As a dedicated aquarist you want to keep your aquarium looking great with healthy fish, plants, corals and other aquatic species you’re keeping. If you’re like me, I’m always on the look-out for the latest lighting system, water pump or supplement to keep my tank in top shape. But the best gear and latest additives won’t benefit your aquarium unless you’ve got good water quality. Below are 6 time-tested steps to improve the water quality in any aquarium. All are easy and guaranteed to work!
Start with Purified Water
The water you add to your tank can make keeping an aquarium easy or very difficult; here’s why. Even though your tap water meets drinking water standards it doesn’t mean it’s suitable for the aquarium. Many tap water supplies contain copper and other heavy metals. These metals leach into the water from underground pipes and your own plumbing system – aquatic life is very sensitive to metals. Water treatment plants add phosphate and silicate-based corrosion inhibitors to protect the pipes, if used, every water change and top-off would add these algae-promoting nutrients to your tank. Having a reverse osmosis deionization (RODI) filtration system will remove these substances along with chlorine, chloramine, nitrate, nitrite and other undesirable substances from the water supply.
Marine salts formulations are based on using pure water. RODI water allows the salts to dissolve cleanly, creating the right ratio of salts, minerals and trace elements.
For freshwater RO filtration systems are recommended . Hard water makes it difficult to keep live plants. Lowering the pH is almost impossible with high alkalinity. RO water makes fine-tuning your freshwater aquarium easy. With RO water, every top-off helps to stabilize the water chemistry, not throw it off by adding pollutants and excess minerals and nutrients.
Don’t Over-feed the Aquarium
While there’s no one-size-fits-all rule for feeding your aquatic life, one thing is always true: the more food you add, the greater the waste load on the tank’s ecosystem. Food consumed by fish, coral, and other invertebrates are only partially digested and excreted as waste products into the water. Uneaten foods break down, releasing nutrients, organics and solid particles into the water. You may also see a spike in toxic ammonia or nitrite if you feed more than your biological filter can handle. Phosphate and nitrate may become unmanageable. There’s a natural tendency to feed too much. We want to be sure our fish and inverts get the nutrition they need. But over-feeding will reduce water quality, which always leads to disease and algae problems. Not overfeeding our tanks is one of the easiest steps to improve water quality.
Swap Out your Mechanical Filter Media
Most aquarists don’t service their filter system often enough. Mechanical filters like sponges, filter pads and filter socks are designed to capture and remove suspended particles from the water. But what happens if you don’t change or rinse your mechanical media? The organic debris decomposes, releasing dissolved organics and nutrients back into the aquarium. The idea is to remove the debris from the aquarium before it decays. If you want to have clear water and less algae, clean those filter socks and other media every week. If touching dirty filter socks isn’t your thing, then there is the option of installing a filter rolling system that automatically rolls up dirty filter and exposing a new filter portion.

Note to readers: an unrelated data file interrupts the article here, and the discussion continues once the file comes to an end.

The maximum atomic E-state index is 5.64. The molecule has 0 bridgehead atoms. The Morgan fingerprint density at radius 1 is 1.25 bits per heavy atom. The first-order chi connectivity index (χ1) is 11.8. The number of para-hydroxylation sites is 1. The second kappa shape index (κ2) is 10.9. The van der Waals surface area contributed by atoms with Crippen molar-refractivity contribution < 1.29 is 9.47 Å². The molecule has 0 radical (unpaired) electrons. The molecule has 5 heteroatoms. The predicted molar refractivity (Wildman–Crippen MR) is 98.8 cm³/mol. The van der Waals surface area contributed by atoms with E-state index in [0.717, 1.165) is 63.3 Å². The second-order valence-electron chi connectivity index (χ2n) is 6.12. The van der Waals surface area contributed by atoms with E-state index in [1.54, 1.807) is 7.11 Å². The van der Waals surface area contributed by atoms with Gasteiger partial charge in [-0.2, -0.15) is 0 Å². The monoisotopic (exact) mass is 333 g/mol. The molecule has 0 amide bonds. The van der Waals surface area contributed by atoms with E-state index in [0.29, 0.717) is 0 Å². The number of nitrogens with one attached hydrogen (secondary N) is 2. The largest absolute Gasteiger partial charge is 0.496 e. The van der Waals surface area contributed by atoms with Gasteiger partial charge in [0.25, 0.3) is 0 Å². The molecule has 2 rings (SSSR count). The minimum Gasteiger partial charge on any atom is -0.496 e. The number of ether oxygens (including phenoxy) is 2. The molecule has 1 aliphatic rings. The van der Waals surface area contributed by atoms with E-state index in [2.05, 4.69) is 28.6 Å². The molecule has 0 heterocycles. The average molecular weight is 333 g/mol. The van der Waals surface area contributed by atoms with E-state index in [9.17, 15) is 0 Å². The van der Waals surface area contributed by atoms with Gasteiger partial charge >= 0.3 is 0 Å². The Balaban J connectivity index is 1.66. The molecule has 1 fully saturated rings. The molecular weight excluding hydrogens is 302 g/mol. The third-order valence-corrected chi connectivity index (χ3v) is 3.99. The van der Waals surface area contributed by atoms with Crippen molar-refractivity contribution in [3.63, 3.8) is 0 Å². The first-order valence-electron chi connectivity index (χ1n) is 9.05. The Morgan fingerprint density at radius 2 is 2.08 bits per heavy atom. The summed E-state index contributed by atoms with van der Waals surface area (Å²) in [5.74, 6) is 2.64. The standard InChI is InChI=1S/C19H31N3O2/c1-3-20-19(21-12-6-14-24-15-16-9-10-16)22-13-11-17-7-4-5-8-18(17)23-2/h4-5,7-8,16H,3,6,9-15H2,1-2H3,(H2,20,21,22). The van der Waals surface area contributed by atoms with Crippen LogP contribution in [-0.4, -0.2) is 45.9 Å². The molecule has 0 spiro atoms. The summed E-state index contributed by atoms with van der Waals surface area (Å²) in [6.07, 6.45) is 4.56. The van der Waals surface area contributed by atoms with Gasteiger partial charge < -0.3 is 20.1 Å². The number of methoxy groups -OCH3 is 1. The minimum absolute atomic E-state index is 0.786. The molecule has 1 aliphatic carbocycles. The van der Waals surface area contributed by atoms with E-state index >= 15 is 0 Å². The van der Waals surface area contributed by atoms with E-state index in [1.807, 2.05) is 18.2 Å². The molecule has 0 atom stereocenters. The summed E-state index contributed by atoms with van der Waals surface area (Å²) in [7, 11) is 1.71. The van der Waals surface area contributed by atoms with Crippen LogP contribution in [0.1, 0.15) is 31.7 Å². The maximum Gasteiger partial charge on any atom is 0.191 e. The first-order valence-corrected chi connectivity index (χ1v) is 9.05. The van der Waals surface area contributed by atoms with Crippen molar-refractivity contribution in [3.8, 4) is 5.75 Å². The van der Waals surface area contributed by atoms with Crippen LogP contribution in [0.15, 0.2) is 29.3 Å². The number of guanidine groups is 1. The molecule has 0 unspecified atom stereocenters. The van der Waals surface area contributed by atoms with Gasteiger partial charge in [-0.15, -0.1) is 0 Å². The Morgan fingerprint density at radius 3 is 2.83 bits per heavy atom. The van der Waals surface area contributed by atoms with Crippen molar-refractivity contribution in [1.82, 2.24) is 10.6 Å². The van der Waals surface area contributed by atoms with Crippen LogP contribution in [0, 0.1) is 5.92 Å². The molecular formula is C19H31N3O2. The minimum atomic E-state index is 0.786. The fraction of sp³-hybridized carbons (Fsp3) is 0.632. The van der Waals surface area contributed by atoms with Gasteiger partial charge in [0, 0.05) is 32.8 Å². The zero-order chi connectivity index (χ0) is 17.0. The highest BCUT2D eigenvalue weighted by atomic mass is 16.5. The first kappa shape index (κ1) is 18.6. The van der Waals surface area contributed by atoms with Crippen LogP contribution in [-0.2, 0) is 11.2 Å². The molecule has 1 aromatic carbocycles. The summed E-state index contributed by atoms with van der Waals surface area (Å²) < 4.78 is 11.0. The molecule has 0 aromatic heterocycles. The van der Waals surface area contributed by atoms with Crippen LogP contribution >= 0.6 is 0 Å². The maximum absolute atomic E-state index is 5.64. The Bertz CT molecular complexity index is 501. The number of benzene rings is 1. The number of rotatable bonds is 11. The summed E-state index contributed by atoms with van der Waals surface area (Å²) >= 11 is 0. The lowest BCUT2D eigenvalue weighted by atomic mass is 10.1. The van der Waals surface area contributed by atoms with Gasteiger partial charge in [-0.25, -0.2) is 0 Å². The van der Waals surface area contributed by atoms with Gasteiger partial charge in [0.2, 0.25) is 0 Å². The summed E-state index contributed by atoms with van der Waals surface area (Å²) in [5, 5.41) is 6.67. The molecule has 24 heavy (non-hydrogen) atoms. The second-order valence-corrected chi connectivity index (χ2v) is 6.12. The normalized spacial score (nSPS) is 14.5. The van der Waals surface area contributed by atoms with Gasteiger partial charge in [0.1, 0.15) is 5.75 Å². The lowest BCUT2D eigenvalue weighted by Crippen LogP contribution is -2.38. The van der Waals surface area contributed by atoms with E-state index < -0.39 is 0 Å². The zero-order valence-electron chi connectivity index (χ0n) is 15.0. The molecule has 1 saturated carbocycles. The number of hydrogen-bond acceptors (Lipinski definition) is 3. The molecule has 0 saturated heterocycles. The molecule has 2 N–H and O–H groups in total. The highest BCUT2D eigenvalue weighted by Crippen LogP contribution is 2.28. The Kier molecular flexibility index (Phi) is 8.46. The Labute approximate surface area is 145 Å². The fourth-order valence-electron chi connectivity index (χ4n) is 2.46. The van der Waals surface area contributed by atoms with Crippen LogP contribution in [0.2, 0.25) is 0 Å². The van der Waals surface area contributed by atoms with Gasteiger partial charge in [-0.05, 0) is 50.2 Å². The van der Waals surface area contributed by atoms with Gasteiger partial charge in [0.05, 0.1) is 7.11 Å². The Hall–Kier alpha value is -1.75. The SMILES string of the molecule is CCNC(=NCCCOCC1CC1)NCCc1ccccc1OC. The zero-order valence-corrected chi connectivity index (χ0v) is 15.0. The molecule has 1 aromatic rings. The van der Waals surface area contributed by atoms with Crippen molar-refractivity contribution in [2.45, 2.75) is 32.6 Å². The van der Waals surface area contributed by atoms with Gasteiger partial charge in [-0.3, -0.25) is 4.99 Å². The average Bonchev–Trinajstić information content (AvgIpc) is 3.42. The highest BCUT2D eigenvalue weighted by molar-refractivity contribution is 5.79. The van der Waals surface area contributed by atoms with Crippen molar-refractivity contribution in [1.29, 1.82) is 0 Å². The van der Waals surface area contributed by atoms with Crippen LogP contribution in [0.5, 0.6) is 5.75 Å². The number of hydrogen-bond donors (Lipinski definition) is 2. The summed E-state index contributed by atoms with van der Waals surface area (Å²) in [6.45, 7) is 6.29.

Change Chemical Filter Media
Chemical filtration media like activated carbon, phosphate remover and other specialty media remove pollutions by adsorbing them onto the surface and within microscopic pores. It only takes a few weeks for bacteria and other microbes to coat the surface of the media. This blocks adsorption sites and reduces the effectiveness of the media. Granular filter media can act like a mechanical filter, trapping particles of organic matter. If you’re using a contactor or reactor, flush the system every few weeks if you see debris clogging the media. Replace bagged filter media at least once a month for maximum effectiveness.
Reef aquarists know the importance of monitoring key parameters like alkalinity, calcium and other elements necessary for keeping corals in captivity. But many marine and freshwater aquarists stop testing until a problem arises in their tank. In most cases the problem could have been avoided by monitoring water quality with test kits. Be alert of trends that indicate a decline in water quality and act quickly to correct the problem. If testing shows everything is fine, keep that stability in your tank and make it a part of your tank scheduled duties.
Make Water Changes
Another of the simplest and most effective ways out of the 6 steps to improve water quality is through partial water changes. Water changes provide several important aquarium maintenance jobs at one time. Changing water reduces algae-promoting nutrients like phosphate and nitrate, making it harder for algae to grow. A build-up of dissolved organics suppresses your aquatic life’s immune system. Water changes remove both particulate organic matter and dissolved organics. Dissolved organics also absorb some of the light energy that should be reaching your corals and plants. If you’ve got a reef tank, water changes with a high-quality marine salt will restore the elemental balance. pH-balancing carbonates are replaced as well as calcium and magnesium.
You’ve probably heard about many of these simple steps to improving water quality. But are you consistently servicing your filter, feeding properly and changing water? Follow these steps and you’ll see a dramatic improvement in your tank!